Andrew’s rate is $300 + HST for a single session or $500 + HST for an entire morning (multiple sessions). He charges for travel only when visiting locations outside of Toronto.

Andrew is convinced that we all have stories to tell and our own way of telling them. His presentations inspire students to believe they have what it takes to discover their own stories and to share them.

Presentation Details

Grades JK – 3: (approximately 40 minutes) We’re all storytellers. We’re born that way. We tell stories when we play, pretend, squiggle and dream.

Andrew encourages students to recognize that they are surrounded by stories just waiting to be told. Some of those stories are made up. Some are based on real events or real people. He talks about how ideas grow into stories and, in turn, stories can grow into books.

This year marks the first year that Andrew will be able to talk about writing non-fiction as he is presenting his picture book biography The Man Who Loved Libraries; The Story of Andrew Carnegie. A biography is essentially a retell of someone’s life history. It does not depend on imagination. Anyone can do it.

Using show and tell, an unforgettable magic trick, and an engaging style, Andrew inspires the belief that we can all be authors. He demonstrates how a single piece of paper can be turned into a book, ready to be filled with words or pictures. He reads one of his own books and, finally, he welcomes questions.

Andrew leaves students wanting to make their own books and share their own stories.

Grades 4, 5 and 6: (approximately 50 minutes) Andrew believes that a story is a story is story, whether the story is told in a picture book or in a chapter book. Building on his conviction that we all have stories to tell, Andrew talks about the value of a writer’s journal. Keeping a journal reminds us that we are all writers! Andrew talks about how the seed of an idea, jotted in a journal, can grow into paragraph. A paragraph can grow into a chapter and a chapter can grow into a book. We are all authors! He reads from Dingus, his newest middle-grade chapter book.

Family Literacy Events: Andrew loves to engage families and to instill a sense of fun in the stories we share together. Some of the best stories begin at home with our families. Andrew talks about most of his own stories began at home. Some even began as handmade, homemade books. Andrew’s family literacy events are fun! Most all, they’re inspiring.

Andrew will present to grades JK - 6.

He will happily present to any number of students. He has presented to as few as 6 and as many as 250.

Andrew will present in a classroom, library, gym or under a tree.

He loves to do presentations for Family Literacy Events (fun for the whole family!)

If it is a large group Andrew will require a laptop and projector.

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Eric Zweig (Owen Sound)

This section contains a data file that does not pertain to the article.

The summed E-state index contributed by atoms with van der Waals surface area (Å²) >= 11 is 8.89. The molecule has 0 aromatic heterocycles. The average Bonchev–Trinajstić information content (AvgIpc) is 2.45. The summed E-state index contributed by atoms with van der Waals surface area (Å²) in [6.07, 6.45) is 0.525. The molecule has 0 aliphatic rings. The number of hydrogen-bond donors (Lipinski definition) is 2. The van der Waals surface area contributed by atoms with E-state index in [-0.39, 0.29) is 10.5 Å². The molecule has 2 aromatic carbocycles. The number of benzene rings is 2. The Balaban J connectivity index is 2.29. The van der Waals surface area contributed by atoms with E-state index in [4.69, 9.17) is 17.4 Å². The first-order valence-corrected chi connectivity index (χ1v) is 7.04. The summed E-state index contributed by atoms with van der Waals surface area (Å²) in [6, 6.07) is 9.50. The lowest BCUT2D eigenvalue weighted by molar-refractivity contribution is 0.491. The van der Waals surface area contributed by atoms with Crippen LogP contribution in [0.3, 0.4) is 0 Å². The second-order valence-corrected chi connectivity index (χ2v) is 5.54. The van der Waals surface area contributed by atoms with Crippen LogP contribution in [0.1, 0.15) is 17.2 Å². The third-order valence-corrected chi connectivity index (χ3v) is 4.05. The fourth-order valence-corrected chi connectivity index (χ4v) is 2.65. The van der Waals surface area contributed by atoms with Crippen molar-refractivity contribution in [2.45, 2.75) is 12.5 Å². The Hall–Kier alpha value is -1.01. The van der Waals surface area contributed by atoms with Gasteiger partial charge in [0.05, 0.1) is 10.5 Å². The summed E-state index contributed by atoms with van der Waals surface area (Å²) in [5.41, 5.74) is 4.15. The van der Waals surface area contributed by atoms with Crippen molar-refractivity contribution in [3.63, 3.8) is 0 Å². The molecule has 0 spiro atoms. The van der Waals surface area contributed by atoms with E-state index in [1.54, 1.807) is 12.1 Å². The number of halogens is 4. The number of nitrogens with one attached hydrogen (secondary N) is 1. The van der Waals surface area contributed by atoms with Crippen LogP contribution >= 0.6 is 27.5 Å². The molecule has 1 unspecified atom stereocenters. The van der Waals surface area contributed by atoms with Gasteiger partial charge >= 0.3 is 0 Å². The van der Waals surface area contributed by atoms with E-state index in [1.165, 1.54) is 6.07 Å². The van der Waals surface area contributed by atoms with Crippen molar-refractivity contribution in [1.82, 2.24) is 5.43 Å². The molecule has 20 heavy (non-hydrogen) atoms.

Owen Sound ON. Writers' Union Member. Hockey historian and author, Silver Birch nominee, available for school and library visits.

Eric’s rate is $250 for one session, $450 for two, or $650 for three, plus HST. Mileage costs can often be negotiated for multiple bookings, for presentations in the GTA, or for visits to the Barrie/Orillia area.

By the age of ten Eric Zweig was already a budding sports fanatic who was filling his school news books with game reports instead of current events. He’s been writing professionally about sports and sports history since 1985. Eric has also been a guest on many television and radio programs, appearing as a “Hockey Philosopher” in the CBC series Hockey: A People’s History in 2006.

Presentation:
Since 1999, when Eric began writing books for children, he has made many presentations in schools, libraries and bookstores. His presentation is very low-tech and tends to be somewhat informal. His talks have more energy when he doesn’t keep to a rigid script. However, he always has a general plan prepared for each presentation.

Eric likes to emphasize to schoolchildren that writing does not just mean thinking up creative stories. Most of the writing we do in our lives – for school or for work – will be non-fiction. Though he has written two novels, and can speak to that too, for Eric, working mostly on historical non-fiction, writing can be like detective work. Often, he has to do a lot of research to find the truth behind the legends in sports. This is the best part of what he gets to do. He likes to discover things that no one else knows. In talking about research, Eric always explains how the Internet can make this so much easier … but that a researcher has to be very careful about what type of sources to use.

Eric likes to leave a lot of time for questions. If there are a lot of questions, it’s hard to cut off any children. If there aren’t a lot of questions, he can pick up the talk again, or do more readings, with a better idea of what the children want to hear about.

Length of Visit
Generally, Eric’s presentations last for one hour, though they can be shorter to accommodate the time of your school periods. He is happy to do two, or even three talks per school visit, or combine two or three talks between different schools in the same area.

Grades
Eric’s preference is to present to grades 4 to 6, but he’s comfortable with anything from grades 3 to 12.

Venue
Classrooms or libraries with groups ranging from 30 to 90 people are best. Gymnasiums can be difficult due to the acoustics, but Eric is happy to present to larger groups in a school gym or auditorium if need be.
Please note: Eric’s surname is pronounced zwEYEg.